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Most med-mal cases dismissed, AMA study finds

Almost 55 percent of all medical malpractice cases are dismissed and less than 5 percent make it to trial, according to a new study published by the American Medical Association.

Further, most of the cases that go to trial – 79.6 percent – “were judged in favor of the physician,” concludes the study, titled Outcomes of Medical Malpractice Litigation Against US Physicians.

The AMA’s Archives of Internal Medicine published the study online on May 14. It is based on an analysis of malpractice data from an undisclosed nationwide professional liability insurer.

The study examined all claims closed by the insurer between 2002 and 2005 that involved some defense costs.

According to the study, 55.2 percent of claims resulted in “litigation,” defined as conduct of a lawsuit beyond the filing stage. Outcomes of litigation varied across specialties, the study concludes.

Courts dismissed medical malpractice cases 54.1 percent of the time across all specialties. The study said that internists and medicine-based subspecialists enjoyed the highest rate of dismissal – 61.5 percent. Cases against pathologists had the lowest rate of dismissal at 36.5 percent.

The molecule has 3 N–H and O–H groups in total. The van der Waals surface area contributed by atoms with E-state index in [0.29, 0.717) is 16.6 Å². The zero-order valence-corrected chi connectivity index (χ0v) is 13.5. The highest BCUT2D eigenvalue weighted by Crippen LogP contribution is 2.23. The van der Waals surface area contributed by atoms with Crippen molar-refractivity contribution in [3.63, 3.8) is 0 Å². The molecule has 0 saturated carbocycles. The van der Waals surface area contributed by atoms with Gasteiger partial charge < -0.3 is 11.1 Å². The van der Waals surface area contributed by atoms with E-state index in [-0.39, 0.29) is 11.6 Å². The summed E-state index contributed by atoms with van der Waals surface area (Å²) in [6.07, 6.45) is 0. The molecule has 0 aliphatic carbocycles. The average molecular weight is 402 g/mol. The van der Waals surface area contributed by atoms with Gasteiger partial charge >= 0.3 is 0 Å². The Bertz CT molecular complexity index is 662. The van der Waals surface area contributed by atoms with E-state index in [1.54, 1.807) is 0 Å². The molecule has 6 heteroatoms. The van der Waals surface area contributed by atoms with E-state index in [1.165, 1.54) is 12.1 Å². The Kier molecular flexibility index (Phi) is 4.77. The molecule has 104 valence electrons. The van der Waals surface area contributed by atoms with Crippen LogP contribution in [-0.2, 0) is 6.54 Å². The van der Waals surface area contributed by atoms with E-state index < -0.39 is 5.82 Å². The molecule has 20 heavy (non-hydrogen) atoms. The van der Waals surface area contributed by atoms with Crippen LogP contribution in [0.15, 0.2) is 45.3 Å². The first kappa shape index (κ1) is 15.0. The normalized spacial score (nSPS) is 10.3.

The study found that only 4.5 percent of all cases generated a trial verdict, ranging from 2 percent for anesthesiologists to 7.4 percent for pathologists.

The study further examined the length of time that it takes to resolve medical malpractice claims, finding that the mean time required to close a malpractice claim was 19 months.

Not surprisingly, claims that went to trial took the longest to resolve, with a mean of 39 months and an average of 43.5 months.

The lead author of the study was Dr. Anupam Jena of Harvard Medical School and Massachusetts General Hospital in Boston.


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